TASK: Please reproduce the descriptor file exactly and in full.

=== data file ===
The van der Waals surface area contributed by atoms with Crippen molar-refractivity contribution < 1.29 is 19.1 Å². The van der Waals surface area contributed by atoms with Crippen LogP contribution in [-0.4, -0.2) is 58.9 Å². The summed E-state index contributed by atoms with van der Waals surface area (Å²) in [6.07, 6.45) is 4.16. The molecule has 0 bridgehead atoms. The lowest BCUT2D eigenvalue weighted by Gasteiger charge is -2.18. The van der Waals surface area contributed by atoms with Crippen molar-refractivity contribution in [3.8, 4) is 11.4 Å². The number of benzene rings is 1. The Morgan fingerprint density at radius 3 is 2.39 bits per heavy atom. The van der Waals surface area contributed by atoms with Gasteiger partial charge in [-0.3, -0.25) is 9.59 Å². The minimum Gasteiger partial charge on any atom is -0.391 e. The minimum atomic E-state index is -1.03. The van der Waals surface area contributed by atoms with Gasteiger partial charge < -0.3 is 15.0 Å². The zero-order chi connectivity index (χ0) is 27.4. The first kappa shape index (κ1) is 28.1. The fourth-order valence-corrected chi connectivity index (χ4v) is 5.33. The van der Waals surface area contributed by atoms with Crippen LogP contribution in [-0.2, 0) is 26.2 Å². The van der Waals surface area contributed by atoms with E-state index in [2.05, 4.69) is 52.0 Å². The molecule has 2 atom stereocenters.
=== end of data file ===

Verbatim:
The van der Waals surface area contributed by atoms with Crippen molar-refractivity contribution < 1.29 is 19.1 Å². The van der Waals surface area contributed by atoms with Crippen LogP contribution in [-0.4, -0.2) is 58.9 Å². The summed E-state index contributed by atoms with van der Waals surface area (Å²) in [6.07, 6.45) is 4.16. The molecule has 0 bridgehead atoms. The lowest BCUT2D eigenvalue weighted by Gasteiger charge is -2.18. The van der Waals surface area contributed by atoms with Crippen molar-refractivity contribution in [3.8, 4) is 11.4 Å². The number of benzene rings is 1. The Morgan fingerprint density at radius 3 is 2.39 bits per heavy atom. The van der Waals surface area contributed by atoms with Gasteiger partial charge in [-0.3, -0.25) is 9.59 Å². The minimum Gasteiger partial charge on any atom is -0.391 e. The minimum atomic E-state index is -1.03. The van der Waals surface area contributed by atoms with Gasteiger partial charge < -0.3 is 15.0 Å². The zero-order chi connectivity index (χ0) is 27.4. The first kappa shape index (κ1) is 28.1. The fourth-order valence-corrected chi connectivity index (χ4v) is 5.33. The van der Waals surface area contributed by atoms with Crippen LogP contribution in [-0.2, 0) is 26.2 Å². The van der Waals surface area contributed by atoms with E-state index in [2.05, 4.69) is 52.0 Å². The molecule has 2 atom stereocenters.